I enjoyed this one, as I have all the others in the series, though ultimately I think it was my least favorite of De Mille’s Ryker/Keller books. Now the only one of them I haven’t read is the nauseatingly-overpriced The Cannibal…which I hope to read someday.

Monday, May 15, 2017

Dragon Hunt

Dragon Hunt, by Dave J. Garrity
December, 1967  Signet Books

David J. Gerrity, still using his sort-of pen name “Dave J. Garrity,” turned in this paperback original which, despite much cover-blurb ballyhoo, actually turned out to be the sole appearance of private detective Peter Braid. Very, very much in the Spillane mold, Dragon Hunt is such a Mike Hammer riff that it not only carries a cover blurb from Spillane himself, but it’s also based on a story Spillane wrote for the short-lived 1954 From The Files Of Mike Hammer newspaper comic strip.

There’s even a photo of Garrity with his pal Spillane on the back; you’ll often read this in reviews of Dragon Hunt, but you’ll seldom see it, so here it is:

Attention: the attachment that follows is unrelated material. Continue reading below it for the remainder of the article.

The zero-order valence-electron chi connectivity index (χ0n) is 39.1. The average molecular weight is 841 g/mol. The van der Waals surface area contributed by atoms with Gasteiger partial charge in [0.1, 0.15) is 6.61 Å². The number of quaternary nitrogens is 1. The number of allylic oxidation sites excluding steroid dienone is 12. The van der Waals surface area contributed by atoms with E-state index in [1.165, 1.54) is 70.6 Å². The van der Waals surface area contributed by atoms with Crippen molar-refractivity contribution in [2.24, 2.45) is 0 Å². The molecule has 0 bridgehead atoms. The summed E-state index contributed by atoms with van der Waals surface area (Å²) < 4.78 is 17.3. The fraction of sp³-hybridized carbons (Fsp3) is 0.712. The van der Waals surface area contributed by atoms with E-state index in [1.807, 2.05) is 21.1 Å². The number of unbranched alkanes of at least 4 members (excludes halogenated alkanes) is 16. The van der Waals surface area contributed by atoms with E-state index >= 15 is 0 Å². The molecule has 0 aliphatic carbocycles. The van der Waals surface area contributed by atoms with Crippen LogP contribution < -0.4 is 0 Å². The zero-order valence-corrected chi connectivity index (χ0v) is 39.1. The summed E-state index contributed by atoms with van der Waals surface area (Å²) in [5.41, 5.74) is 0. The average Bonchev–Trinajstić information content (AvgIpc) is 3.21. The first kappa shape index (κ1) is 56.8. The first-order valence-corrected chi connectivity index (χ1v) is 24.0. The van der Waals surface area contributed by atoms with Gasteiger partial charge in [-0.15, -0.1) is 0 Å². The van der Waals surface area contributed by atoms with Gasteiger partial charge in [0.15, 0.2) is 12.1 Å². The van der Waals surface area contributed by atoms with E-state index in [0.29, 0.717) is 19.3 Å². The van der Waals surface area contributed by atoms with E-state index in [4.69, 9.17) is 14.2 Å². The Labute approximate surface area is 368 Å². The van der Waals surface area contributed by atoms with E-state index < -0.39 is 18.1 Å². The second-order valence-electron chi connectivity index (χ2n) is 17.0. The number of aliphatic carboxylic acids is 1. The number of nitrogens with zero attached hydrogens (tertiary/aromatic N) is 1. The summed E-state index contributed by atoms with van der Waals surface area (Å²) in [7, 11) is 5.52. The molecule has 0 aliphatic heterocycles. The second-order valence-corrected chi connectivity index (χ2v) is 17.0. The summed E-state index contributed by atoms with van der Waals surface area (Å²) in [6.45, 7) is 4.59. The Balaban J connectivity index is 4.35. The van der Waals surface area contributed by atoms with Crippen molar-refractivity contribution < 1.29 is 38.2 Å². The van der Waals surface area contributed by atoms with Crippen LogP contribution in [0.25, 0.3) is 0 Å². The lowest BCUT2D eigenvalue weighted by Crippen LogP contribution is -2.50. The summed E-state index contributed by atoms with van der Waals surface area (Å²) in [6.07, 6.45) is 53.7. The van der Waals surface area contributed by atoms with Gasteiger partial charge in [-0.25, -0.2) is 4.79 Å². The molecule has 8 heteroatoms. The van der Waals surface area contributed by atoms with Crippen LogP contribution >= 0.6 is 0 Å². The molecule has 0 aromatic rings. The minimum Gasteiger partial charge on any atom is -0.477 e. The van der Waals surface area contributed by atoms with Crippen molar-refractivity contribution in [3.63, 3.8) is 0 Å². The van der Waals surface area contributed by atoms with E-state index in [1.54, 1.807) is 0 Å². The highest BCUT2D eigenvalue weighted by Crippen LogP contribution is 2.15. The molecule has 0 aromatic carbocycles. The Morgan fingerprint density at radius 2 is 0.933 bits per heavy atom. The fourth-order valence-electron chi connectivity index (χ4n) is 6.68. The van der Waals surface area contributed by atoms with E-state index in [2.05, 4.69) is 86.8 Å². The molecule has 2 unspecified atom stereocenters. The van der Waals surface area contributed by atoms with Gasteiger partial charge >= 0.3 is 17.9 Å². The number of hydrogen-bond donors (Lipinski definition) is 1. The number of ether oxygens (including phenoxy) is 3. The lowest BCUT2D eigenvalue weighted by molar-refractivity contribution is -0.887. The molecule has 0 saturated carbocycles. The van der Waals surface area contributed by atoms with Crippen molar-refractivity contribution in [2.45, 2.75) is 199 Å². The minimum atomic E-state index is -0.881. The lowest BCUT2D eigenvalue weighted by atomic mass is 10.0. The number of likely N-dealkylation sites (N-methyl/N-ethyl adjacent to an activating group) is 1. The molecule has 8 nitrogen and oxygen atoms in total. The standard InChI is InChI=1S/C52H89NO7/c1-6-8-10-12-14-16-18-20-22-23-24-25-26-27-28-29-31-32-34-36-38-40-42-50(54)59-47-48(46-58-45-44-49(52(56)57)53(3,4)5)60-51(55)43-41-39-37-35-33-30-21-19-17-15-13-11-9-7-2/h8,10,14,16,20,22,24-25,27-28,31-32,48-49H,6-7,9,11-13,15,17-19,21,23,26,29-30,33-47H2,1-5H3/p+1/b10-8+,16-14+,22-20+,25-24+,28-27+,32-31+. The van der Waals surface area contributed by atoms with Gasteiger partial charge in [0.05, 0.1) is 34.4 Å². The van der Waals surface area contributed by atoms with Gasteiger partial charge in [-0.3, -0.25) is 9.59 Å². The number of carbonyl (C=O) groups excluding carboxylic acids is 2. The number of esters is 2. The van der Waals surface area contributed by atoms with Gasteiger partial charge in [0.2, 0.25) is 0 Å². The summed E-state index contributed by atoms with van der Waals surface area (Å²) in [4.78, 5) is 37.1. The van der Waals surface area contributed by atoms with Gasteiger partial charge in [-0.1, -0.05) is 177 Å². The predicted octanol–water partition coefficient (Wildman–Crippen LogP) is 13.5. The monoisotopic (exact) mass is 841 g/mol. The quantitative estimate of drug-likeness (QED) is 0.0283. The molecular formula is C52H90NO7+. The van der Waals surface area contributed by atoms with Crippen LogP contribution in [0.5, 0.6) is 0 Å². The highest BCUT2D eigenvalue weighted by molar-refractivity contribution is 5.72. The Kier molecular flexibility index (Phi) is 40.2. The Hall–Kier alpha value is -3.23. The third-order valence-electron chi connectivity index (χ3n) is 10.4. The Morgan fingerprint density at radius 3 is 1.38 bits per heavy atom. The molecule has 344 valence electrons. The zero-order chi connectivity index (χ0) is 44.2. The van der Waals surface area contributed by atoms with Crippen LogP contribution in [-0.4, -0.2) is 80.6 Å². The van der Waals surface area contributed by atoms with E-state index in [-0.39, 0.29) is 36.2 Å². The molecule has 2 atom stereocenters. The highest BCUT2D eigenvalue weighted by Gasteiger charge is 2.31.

I’ve yet to read a Mike Hammer novel, but it can’t be much different than this. Garrity, as in The Hot Mods, succeeds in capturing a total hardboiled voice and vibe, but this time it’s almost as if he’s trying too hard. There are parts of Dragon Hunt that are borderline parodic, and one wonders if this is intentional. It’s particularly in the blowhardry of narrator Braid himself, who’s so bad-assed and sleazy that he’s hard to take seriously, particularly when one moment he’s unsure how to spell certain words but in the next he’s using words like “limned” to describe the effect of a setting sun.

Braid is a WWII vet and is now your cliched downtrodden P.I. Hammer-style he was in love with his secretary, but unlike Hammer he married her; she was killed years ago by a criminal who in turn was killed by Braid. All this is relayed via Braid’s grizzled narration. His customary weapon is a very un-P.I. Luger, which he only uses toward the end. His business is terrible and he spends most his time guzzling bear at a sleazy bar and placing futile bets on the Mets. He’s got only one suit (“his one and only”) and even boasts to attractive women about his “dirty drawers.” Yet he’s still able to score (off-page – no sex at all in the novel despite the cover promise) with gorgeous women who wear nothing but “skin and perfume” for him.